Iron requirements increase during active growth in childhood, from 6 months to 3 years. Adolescents are also vulnerable to iron deficiency anemia (IDA) due to increased iron needs during a period of expanding blood volume and muscle mass.

In most cases, dietary changes prove to be very effective in the management of iron deficiency anemia. But before you just start gobbling down plates of spinach, hold on. It is very important to eat smart so that the iron-rich foods that you eat are effectively absorbed. Here is how you can increase iron absorption in your body.

Eat Smart to Increase Iron Absorption:

What, how, and when you eat iron-rich food can affect the rate of iron absorption in the body. So, without further ado, let's explore a few ways for enhancing iron absorption in your body:

  1. Eat animal protein:

    The iron present in animal foods is one of the best sources of iron, i.e., heme iron which is easily absorbed by the body. The form of iron present in plant sources like spinach, legumes etc. is non-heme iron which is not as readily absorbable as heme iron. Thus, if you are a non vegetarian, include red meat, poultry, and seafood in your diet in controlled portions to meet iron requirements. This simple spinach tuna pancake recipe can be an easy option that you can try out to meet your iron requirement.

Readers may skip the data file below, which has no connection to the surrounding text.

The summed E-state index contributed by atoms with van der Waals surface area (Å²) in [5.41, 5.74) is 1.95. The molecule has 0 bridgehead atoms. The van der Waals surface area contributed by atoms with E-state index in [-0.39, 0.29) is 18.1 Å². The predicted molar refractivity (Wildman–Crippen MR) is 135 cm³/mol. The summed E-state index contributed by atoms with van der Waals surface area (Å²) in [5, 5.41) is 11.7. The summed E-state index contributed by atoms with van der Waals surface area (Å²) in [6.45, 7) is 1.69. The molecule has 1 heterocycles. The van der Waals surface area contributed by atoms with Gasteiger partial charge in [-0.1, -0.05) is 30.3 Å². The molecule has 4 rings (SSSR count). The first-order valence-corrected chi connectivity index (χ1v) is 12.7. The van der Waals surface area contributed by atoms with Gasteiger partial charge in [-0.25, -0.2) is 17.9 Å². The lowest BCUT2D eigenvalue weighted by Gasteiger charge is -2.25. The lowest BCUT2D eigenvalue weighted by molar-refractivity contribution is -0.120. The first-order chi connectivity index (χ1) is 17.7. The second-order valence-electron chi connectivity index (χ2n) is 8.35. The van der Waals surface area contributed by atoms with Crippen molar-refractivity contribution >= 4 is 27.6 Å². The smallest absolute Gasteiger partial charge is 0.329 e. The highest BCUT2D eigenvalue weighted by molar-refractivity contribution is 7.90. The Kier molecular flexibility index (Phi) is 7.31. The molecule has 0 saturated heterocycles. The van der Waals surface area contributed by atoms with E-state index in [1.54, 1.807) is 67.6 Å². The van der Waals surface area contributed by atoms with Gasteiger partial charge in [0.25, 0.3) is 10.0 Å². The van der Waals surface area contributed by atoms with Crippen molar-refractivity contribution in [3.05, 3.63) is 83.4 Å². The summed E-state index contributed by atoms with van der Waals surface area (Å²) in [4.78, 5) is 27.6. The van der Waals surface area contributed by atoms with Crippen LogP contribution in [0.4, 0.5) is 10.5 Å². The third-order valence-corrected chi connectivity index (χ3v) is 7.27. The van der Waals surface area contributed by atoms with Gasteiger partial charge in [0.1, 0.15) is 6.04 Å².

2. Couple iron-rich foods with Vitamin C-rich foods:

    Plant-based sources of iron present in greens, legumes, nuts, etc are not easily absorbable. By adding vitamin C to your iron-rich diet, you enhance the iron absorption in your body. So you can add orange, kiwi, bell peppers or very simply just squeeze some lime to your greens salad to enhance iron absorption.
  3. Cook in cast iron vessels:

    By using cast iron vessels for cooking, you end up transferring some amount of iron into the foods, which may increase iron absorption. Acidic foods like tomatoes especially help release iron from vessels and make it more available. One more very interesting fact is that cooking in a cast iron pot increases the iron content of foods by nearly 16 per cent. Amazing, right? We have been using iron vessels for centuries now we just need to start getting back to it.
  4. Limit coffee and tea: